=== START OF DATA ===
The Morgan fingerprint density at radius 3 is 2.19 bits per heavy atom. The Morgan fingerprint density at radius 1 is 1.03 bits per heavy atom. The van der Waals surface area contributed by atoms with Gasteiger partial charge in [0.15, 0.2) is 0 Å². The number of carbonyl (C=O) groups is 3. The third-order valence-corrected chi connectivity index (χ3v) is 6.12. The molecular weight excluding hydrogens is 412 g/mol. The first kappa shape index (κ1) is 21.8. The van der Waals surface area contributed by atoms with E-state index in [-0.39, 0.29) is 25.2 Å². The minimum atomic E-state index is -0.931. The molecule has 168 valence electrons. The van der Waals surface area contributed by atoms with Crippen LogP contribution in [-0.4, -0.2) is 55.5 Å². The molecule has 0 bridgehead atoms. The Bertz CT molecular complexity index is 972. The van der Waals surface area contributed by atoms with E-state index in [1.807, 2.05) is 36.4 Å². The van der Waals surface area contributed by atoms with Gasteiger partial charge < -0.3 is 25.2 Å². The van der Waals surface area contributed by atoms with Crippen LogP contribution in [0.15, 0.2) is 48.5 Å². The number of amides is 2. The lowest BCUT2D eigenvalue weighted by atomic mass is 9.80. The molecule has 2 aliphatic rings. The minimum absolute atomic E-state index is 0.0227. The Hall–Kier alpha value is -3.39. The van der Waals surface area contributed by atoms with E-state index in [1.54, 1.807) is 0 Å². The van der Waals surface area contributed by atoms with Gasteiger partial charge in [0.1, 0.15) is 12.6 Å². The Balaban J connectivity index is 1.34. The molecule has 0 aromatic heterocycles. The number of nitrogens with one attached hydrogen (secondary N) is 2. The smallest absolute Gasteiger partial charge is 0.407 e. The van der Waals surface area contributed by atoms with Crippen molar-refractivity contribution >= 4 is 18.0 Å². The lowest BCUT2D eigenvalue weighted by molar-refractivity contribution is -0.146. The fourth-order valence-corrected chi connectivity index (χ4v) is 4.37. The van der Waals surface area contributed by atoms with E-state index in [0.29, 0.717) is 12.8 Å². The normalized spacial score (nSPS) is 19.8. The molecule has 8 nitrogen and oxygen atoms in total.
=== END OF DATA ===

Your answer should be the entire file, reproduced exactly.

The Morgan fingerprint density at radius 3 is 2.19 bits per heavy atom. The Morgan fingerprint density at radius 1 is 1.03 bits per heavy atom. The van der Waals surface area contributed by atoms with Gasteiger partial charge in [0.15, 0.2) is 0 Å². The number of carbonyl (C=O) groups is 3. The third-order valence-corrected chi connectivity index (χ3v) is 6.12. The molecular weight excluding hydrogens is 412 g/mol. The first kappa shape index (κ1) is 21.8. The van der Waals surface area contributed by atoms with E-state index in [-0.39, 0.29) is 25.2 Å². The minimum atomic E-state index is -0.931. The molecule has 168 valence electrons. The van der Waals surface area contributed by atoms with Crippen LogP contribution in [-0.4, -0.2) is 55.5 Å². The molecule has 0 bridgehead atoms. The Bertz CT molecular complexity index is 972. The van der Waals surface area contributed by atoms with E-state index in [1.807, 2.05) is 36.4 Å². The van der Waals surface area contributed by atoms with Gasteiger partial charge < -0.3 is 25.2 Å². The van der Waals surface area contributed by atoms with Crippen LogP contribution in [0.15, 0.2) is 48.5 Å². The number of amides is 2. The lowest BCUT2D eigenvalue weighted by atomic mass is 9.80. The molecule has 2 aliphatic rings. The minimum absolute atomic E-state index is 0.0227. The Hall–Kier alpha value is -3.39. The van der Waals surface area contributed by atoms with E-state index in [1.54, 1.807) is 0 Å². The van der Waals surface area contributed by atoms with Gasteiger partial charge in [0.1, 0.15) is 12.6 Å². The Balaban J connectivity index is 1.34. The molecule has 0 aromatic heterocycles. The number of nitrogens with one attached hydrogen (secondary N) is 2. The smallest absolute Gasteiger partial charge is 0.407 e. The van der Waals surface area contributed by atoms with Crippen molar-refractivity contribution >= 4 is 18.0 Å². The lowest BCUT2D eigenvalue weighted by molar-refractivity contribution is -0.146. The fourth-order valence-corrected chi connectivity index (χ4v) is 4.37. The van der Waals surface area contributed by atoms with E-state index in [0.29, 0.717) is 12.8 Å². The normalized spacial score (nSPS) is 19.8. The molecule has 8 nitrogen and oxygen atoms in total.